lukl - Fotolia

KT shows off 5G’s potential at Asian Games

The South Korean telecoms bigwig is showcasing a host of 5G applications at the Asian Games in the run up to the commercial launch of its 5G network next year

South Korean telco KT has pulled out the stops to showcase its 5G prowess at the ongoing Asian Games in Indonesia before it launches its commercial 5G service at home in March 2019.

The next-generation mobile technology is being showcased at the 5G zone located in the Telkomsel 5G experience centre at Jakarta’s Bung Karno stadium, the primary venue for the sporting event. Telkomsel is Indonesia’s largest telecoms operator.

KT’s experience zone features 5G-enabled technologies such as Free View, which lets users view badminton and basketball games from different angles in stereoscopic vision. Basketball is one of three sports in which a joint North-South Korean team will compete during the event.

Visitors can also try out virtual reality games and experience virtual theme parks using 5G tablets, and imagine themselves with a gold medal using a stereoscopic 3D screen.

The 5G zone follows an earlier trial at the Pyeongchang Winter Olympics in February 2018, when KT tested augment reality, wireless backhaul and a host of other 5G applications.

“As a telecom leader representing the Republic of Korea, KT will show the world its advanced 5G technology and services at Asia's largest sports festival,” said Lee Pil-Jai, head of KT’s marketing group. “We hope players and people from all around the world get an early taste of various 5G services before KT’s commercial launch early next year.”

A commercial 5G network in South Korea is expected to create at least 30.3tn won ($27bn) in socio-economic value in 2025, or 1.5% of the country’s gross domestic product (GDP), growing to $42bn in 2030, according to a recent report by the KT Economic and Management Research Institute.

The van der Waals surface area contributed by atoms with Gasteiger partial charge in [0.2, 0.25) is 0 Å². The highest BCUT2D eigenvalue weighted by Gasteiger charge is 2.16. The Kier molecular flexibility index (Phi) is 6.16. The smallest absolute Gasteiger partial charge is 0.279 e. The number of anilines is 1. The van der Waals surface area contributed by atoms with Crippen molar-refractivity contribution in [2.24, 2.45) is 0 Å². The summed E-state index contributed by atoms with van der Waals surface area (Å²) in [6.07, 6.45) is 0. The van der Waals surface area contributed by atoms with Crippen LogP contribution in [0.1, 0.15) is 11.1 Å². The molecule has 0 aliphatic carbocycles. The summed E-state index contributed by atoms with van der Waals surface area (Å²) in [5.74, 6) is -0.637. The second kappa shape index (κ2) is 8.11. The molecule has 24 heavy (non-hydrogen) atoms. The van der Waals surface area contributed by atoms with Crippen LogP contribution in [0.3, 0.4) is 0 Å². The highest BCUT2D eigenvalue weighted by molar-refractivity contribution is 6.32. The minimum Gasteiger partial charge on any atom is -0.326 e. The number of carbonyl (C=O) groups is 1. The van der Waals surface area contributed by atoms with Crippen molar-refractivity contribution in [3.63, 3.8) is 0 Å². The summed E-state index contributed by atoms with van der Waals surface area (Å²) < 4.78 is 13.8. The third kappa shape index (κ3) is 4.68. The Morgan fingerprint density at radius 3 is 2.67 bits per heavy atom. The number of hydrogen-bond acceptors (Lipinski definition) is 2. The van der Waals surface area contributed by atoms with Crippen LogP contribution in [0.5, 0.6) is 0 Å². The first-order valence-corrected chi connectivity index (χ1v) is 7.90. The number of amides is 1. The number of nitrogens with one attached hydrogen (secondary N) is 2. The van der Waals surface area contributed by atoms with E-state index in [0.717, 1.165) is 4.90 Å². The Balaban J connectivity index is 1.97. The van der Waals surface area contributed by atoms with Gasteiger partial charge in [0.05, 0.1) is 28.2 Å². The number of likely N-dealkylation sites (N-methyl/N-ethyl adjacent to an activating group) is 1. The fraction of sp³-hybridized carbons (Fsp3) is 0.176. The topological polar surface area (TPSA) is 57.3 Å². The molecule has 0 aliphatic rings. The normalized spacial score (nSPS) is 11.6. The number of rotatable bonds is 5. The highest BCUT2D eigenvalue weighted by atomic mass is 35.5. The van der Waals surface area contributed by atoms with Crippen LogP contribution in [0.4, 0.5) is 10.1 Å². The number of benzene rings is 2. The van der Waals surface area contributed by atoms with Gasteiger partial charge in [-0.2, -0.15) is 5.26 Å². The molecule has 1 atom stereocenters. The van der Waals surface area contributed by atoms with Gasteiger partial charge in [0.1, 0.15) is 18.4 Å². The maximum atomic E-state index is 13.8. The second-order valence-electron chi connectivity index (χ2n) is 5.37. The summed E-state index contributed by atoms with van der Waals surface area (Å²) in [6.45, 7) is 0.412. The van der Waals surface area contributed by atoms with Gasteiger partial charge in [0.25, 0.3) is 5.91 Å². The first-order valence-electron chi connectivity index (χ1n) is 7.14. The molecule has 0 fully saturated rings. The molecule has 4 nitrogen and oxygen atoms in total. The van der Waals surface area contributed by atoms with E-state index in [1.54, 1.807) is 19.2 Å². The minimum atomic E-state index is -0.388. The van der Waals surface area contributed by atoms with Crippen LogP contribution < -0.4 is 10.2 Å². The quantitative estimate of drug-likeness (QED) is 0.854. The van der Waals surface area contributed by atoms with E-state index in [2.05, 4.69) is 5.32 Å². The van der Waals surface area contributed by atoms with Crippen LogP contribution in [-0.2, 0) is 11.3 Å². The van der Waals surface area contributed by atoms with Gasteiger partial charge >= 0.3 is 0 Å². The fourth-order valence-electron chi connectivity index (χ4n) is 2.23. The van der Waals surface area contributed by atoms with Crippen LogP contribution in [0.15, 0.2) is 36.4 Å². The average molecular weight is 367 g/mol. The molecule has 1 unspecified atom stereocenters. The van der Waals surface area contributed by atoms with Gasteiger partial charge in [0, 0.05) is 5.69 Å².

Read more about 5G in APAC

  • Adoption of 5G across APAC will be led by China, South Korea and Japan, but telcos will need to find the right pricing strategy to compete with IoT connectivity upstarts.
  • Intel, Nokia and others have been working with telcos across the APAC region to test 5G technologies and applications.
  • The Singapore government has waived the frequency fees for 5G trials in a bid to lower regulatory barriers and encourage the industry to test the next-generation mobile technology.
  • From trialling 5G networks at the recent Commonwealth Games to flying drones in surf lifesaving sport, Australia is becoming a test bed for 5G services.

Asia presents a unique setting for 5G – a populous region with fast-growing, increasingly digital economies that have a desire for speed and connectivity.

By 2022, there will be 280 million 5G subscriptions in Asia-Pacific, with 5G service revenues reaching $4.5bn, according to Frost & Sullivan, a technology research firm

Countries such as South Korea, China and Japan have emerged as the forerunners in rolling out 5G. But successful 5G implementations in other parts of Asia is still an open question, particularly in developing countries where demand for 5G services is likely to be muted, said Quah Mei Lee, industry principal for ICT practice at Frost & Sullivan.

“Though it is possible for developing nations to jump to 5G, a key question to consider is the need for 5G within and beyond government-driven initiatives,” said Quah. “Cost remains a limiting factor and mobile operators are assessing the capabilities of 4G before deciding to invest in 5G to supplement it.”

Industry experts have said 5G’s true potential rests in enterprise applications that promise to spur the next wave of industrial digitisation and automation, from predictive maintenance to autonomous vehicles.

Read more on Telecoms networks and broadband communications

Data Center
Data Management